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Moby Dick Gare St. Lazare Players


Moby Dick
Gare St. Lazare Players

One actor. One musician. One white whale. One heck of a night of theater.

The Moore Theater


“A must-see. Lovett holds us spellbound as he captures the humor as well as the wisdom of Melville.” The Irish Examiner


“For there is no folly of the beast of the earth which is not infinitely outdone by the madness of men,” Herman Melville wrote in Moby-Dick. Compressing the novel’s details, characters and gigantic themes into one riveting night of theater, veteran Irish actor Conor Lovett reels us into the harsh world of 19th-century whale hunting. In this battle with nature, the humans are determined to win—but at what cost?. This engrossing, one-man refresh of Melville’s 1851 novel is backed by 10-string fiddler Caoimhin O'Raghallaigh (of The Gloaming). An American literary anchor splashes on stage.


Irving Institute director Elizabeth Wilson and Biological Sciences Professor Celia Chen, on the interconnected histories of energy and whaling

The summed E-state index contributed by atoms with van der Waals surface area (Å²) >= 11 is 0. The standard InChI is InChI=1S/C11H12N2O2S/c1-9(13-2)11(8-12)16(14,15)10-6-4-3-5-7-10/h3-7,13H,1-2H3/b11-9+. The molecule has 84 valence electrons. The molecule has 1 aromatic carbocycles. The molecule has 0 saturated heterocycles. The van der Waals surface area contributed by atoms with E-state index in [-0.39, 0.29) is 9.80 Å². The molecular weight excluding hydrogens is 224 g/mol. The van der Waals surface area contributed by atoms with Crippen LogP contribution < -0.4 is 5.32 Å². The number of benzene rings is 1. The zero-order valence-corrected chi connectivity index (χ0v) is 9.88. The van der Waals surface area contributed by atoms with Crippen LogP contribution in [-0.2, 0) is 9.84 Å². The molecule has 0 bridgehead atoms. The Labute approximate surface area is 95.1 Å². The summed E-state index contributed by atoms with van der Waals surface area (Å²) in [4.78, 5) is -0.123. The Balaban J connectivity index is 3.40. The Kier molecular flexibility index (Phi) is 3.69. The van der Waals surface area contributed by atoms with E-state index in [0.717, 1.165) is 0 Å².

Sat, June 22, 6:30 pm, Top of the Hop, Free
Hear about the fascinating anatomy of whales, particularly of sperm whales like the fabled Moby Dick, and how the natural oil reservoirs in their heads help them to hunt and communicate but also made them a prime target of the whaling industry (as chronicled by Melville) in the 18th century. Today, the search for oil and gas on the ocean floor brings sonic airgun blasting that interferes with the whales’ abilities to communicate.

Professor Donald E. Pease on Melville and the American Renaissance
Sun, June 23, 6:30 pm, Top of the Hop, Free
Hear about the modern relevance and resonance of Melville’s novel Moby-Dick from Donald Pease, the Ted and Helen Geisel Third Century Professor in the Humanities and an international authority on 19th- and 20th-century American literature. A lecture hall legend for generations of learners at Dartmouth and beyond, Pease has lectured widely on Melville and other American writers of that era, including to audiences at Mystic Seaport and the Nantucket Whaling Museum.

Part of SHIFT: Across the globe, humans struggle to find balance in our relationship with nature. How can a quest for dominance transform into a sustainable collaboration? In SHIFT 2019, artists take on the Anthropocene with 10 days of events that explore the push and pull of that Human/Nature bond.
Shift 2019